Safe mode

Safe mode
Component of Microsoft Windows
Safe Mode notice in Windows XP
Windows XP running in safe mode
Typeboot option
Introduced inWindows 95
Windows 2000

Safe mode (in some builds known as clean start, fail-safe mode, minimal services boot; also known as safe boot in NT-based versions) is a recovery feature of Microsoft Windows which allows to start the operating system in a light-weight configuration. It enables only the most essential services and drivers, whose list is stored in the registry, and forces the default basic video driver, which makes it useful for troubleshooting driver and configuration issues. The main difference between Windows Recovery Environment and safe mode is that while the recovery environment is a Windows PE distribution stored on a separate partition and is accessible as long as the boot manager is functional, safe mode operates on the main Windows installation and requires the core system components to be intact and functional.

It evolved from a similar feature in MS-DOS 6, which allowed the user to press the F8 key during boot to enter an interactive startup mode, where the operating system would print out each statement in CONFIG.SYS and AUTOEXEC.BAT and ask whether should it be executed, or the F5 key to skip processing of the configuration files completely.

The mode was first introduced in Windows 95, but it was not included in NT-based versions at first. Instead, Windows NT only offered an option to use the last known good configuration to start the system, which would load a backup copy of the HKEY_LOCAL_MACHINE\SYSTEM\CurrentControlSet key that was used for the last successful boot. A conventional Safe Mode boot option was first added in Windows 2000 and has since then been supplemented by the inclusion of the Windows Recovery Environment since Windows 7.

In Windows 11, safe mode includes the following configurations:

  • Safe Mode, which loads only services and drivers whitelisted in HKEY_LOCAL_MACHINE\SYSTEM\CurrentControlSet\Control\SafeBoot\Minimal.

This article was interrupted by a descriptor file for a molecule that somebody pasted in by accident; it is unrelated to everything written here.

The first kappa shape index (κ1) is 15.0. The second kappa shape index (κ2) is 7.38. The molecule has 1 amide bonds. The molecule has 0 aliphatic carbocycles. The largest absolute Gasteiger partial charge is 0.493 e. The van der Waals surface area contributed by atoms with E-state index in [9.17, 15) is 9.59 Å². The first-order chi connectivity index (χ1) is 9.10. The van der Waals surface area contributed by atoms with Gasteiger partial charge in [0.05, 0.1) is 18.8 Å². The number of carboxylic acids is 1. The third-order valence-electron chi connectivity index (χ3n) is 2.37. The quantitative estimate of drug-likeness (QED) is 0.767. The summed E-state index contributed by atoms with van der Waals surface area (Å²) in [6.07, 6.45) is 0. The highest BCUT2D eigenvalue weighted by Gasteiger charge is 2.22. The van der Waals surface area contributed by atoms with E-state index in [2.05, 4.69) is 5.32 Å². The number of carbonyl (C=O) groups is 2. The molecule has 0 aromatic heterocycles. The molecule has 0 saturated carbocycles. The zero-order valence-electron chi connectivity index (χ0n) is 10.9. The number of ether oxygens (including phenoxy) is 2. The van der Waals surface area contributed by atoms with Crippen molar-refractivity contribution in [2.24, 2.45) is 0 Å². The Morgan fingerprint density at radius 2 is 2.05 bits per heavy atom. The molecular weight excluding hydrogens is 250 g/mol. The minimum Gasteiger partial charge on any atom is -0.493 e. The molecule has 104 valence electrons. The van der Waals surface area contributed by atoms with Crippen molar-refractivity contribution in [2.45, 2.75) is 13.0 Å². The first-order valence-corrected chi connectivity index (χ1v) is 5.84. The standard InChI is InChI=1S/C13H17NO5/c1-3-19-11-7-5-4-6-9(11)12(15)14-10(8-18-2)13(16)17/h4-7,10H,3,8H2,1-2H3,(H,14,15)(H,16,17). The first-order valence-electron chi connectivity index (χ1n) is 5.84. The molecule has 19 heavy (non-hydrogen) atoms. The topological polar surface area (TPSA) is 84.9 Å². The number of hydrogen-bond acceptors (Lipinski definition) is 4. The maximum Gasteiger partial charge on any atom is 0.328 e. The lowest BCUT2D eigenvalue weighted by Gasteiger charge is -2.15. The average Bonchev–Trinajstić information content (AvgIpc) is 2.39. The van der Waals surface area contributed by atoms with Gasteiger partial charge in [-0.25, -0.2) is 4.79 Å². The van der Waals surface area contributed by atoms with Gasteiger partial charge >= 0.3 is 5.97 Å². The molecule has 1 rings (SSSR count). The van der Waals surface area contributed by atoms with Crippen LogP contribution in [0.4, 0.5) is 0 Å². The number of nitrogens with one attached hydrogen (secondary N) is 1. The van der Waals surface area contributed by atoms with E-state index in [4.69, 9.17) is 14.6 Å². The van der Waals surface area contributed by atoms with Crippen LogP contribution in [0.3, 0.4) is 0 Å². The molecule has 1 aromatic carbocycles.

• Safe Mode with Command Prompt is the same as regular Safe Mode, but runs the executable specified in the AlternateShell string value in HKEY_LOCAL_MACHINE\SYSTEM\CurrentControlSet\Control\SafeBoot (set to cmd.exe by default, hence the name) instead of the regular shell.
  • Safe Mode with Networking, which loads only services and drivers whitelisted in HKEY_LOCAL_MACHINE\SYSTEM\CurrentControlSet\Control\SafeBoot\Network.
  • Directory Services Repair Mode,[a] which uses the same whitelist as Safe Mode with Networking when launching services; however, drivers are loaded normally. This mode is used in server editions to bring down a failing Active Directory domain controller and attempt to recover from a previous backup; it has no effect on other systems. Unlike regular Safe Mode, it does not disable graphical boot, resulting in version information being printed onscreen in Windows 7 and older due to the use of the /SOS option.

Upon booting a system in safe mode and logging in, the system displays a notice about its purpose. Safe mode also sets the desktop background to a solid black color and displays a distinctive watermark that includes the words "Safe Mode" in each corner and the operating system version at the top center. This overrides other forms of watermark, if any. In Windows 9x, safe mode does not change the desktop background nor display the system version on the desktop (unless the user uses a pre-release/debug build, or it's manually enabled via registry; the version will appear in the bottom right corner unlike in NT versions), though it still shows the label "Safe mode" in each corner of the desktop and displays a notice after boot up.

Additionally, the system bumps down the screen resolution on Windows XP and earlier to the usual VGA size (640×480), due to it loading the standard display drivers, whereas from Vista to 8.1 it uses a higher resolution of 800×600. Windows 10 and later use a resolution of 1024×768 that, however, can be set back down to 800×600.

Lastly, visual styles are disabled until Windows 7, forcing the use of the Windows Classic theme. However, thanks to the sidebar, pre-reset builds of Windows Longhorn have a themed taskbar. Since Windows 8, where the Windows Classic theme can no longer be set, the default theme is utilized, but effects such as animations and window shadows are disabled. In Windows 11, due to the enforcement of the standard display drivers, rounded corners are also not utilized.

Gallery[edit | edit source]

Notes[edit | edit source]

  1. Unlike the other options, this mode is not accessible from the Startup Settings menu in Windows 8 and later, therefore it is required to enable it manually using msconfig.exe or bcdedit.exe.